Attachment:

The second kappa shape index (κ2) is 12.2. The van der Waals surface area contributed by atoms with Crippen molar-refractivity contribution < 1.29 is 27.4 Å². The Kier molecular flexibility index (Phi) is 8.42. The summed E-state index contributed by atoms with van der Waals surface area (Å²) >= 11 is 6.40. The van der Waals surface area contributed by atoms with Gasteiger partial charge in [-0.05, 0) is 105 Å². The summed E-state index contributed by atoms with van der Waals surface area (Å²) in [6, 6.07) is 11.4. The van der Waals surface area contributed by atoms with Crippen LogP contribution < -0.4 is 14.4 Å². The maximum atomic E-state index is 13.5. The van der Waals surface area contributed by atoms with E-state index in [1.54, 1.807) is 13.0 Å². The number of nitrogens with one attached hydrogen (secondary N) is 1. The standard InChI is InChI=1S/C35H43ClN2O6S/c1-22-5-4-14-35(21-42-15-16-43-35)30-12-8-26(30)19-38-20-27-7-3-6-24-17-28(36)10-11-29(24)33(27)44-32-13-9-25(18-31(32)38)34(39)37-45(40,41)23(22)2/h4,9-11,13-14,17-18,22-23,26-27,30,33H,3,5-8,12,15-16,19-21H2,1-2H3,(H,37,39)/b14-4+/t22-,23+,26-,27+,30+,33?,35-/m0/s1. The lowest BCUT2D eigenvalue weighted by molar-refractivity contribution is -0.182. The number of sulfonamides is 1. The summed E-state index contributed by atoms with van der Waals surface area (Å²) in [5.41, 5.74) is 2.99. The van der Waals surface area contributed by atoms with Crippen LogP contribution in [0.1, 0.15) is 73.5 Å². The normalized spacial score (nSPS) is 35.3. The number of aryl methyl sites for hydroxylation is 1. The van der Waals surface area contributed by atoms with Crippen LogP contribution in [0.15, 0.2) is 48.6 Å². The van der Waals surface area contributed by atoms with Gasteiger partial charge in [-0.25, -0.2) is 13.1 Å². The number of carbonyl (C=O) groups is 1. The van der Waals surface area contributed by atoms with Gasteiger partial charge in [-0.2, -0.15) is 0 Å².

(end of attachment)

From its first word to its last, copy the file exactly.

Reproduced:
The second kappa shape index (κ2) is 12.2. The van der Waals surface area contributed by atoms with Crippen molar-refractivity contribution < 1.29 is 27.4 Å². The Kier molecular flexibility index (Phi) is 8.42. The summed E-state index contributed by atoms with van der Waals surface area (Å²) >= 11 is 6.40. The van der Waals surface area contributed by atoms with Gasteiger partial charge in [-0.05, 0) is 105 Å². The summed E-state index contributed by atoms with van der Waals surface area (Å²) in [6, 6.07) is 11.4. The van der Waals surface area contributed by atoms with Crippen LogP contribution < -0.4 is 14.4 Å². The maximum atomic E-state index is 13.5. The van der Waals surface area contributed by atoms with E-state index in [1.54, 1.807) is 13.0 Å². The number of nitrogens with one attached hydrogen (secondary N) is 1. The standard InChI is InChI=1S/C35H43ClN2O6S/c1-22-5-4-14-35(21-42-15-16-43-35)30-12-8-26(30)19-38-20-27-7-3-6-24-17-28(36)10-11-29(24)33(27)44-32-13-9-25(18-31(32)38)34(39)37-45(40,41)23(22)2/h4,9-11,13-14,17-18,22-23,26-27,30,33H,3,5-8,12,15-16,19-21H2,1-2H3,(H,37,39)/b14-4+/t22-,23+,26-,27+,30+,33?,35-/m0/s1. The lowest BCUT2D eigenvalue weighted by molar-refractivity contribution is -0.182. The number of sulfonamides is 1. The summed E-state index contributed by atoms with van der Waals surface area (Å²) in [5.41, 5.74) is 2.99. The van der Waals surface area contributed by atoms with Crippen LogP contribution in [0.1, 0.15) is 73.5 Å². The normalized spacial score (nSPS) is 35.3. The number of aryl methyl sites for hydroxylation is 1. The van der Waals surface area contributed by atoms with Crippen LogP contribution in [0.15, 0.2) is 48.6 Å². The van der Waals surface area contributed by atoms with Gasteiger partial charge in [-0.25, -0.2) is 13.1 Å². The number of carbonyl (C=O) groups is 1. The van der Waals surface area contributed by atoms with Gasteiger partial charge in [-0.2, -0.15) is 0 Å².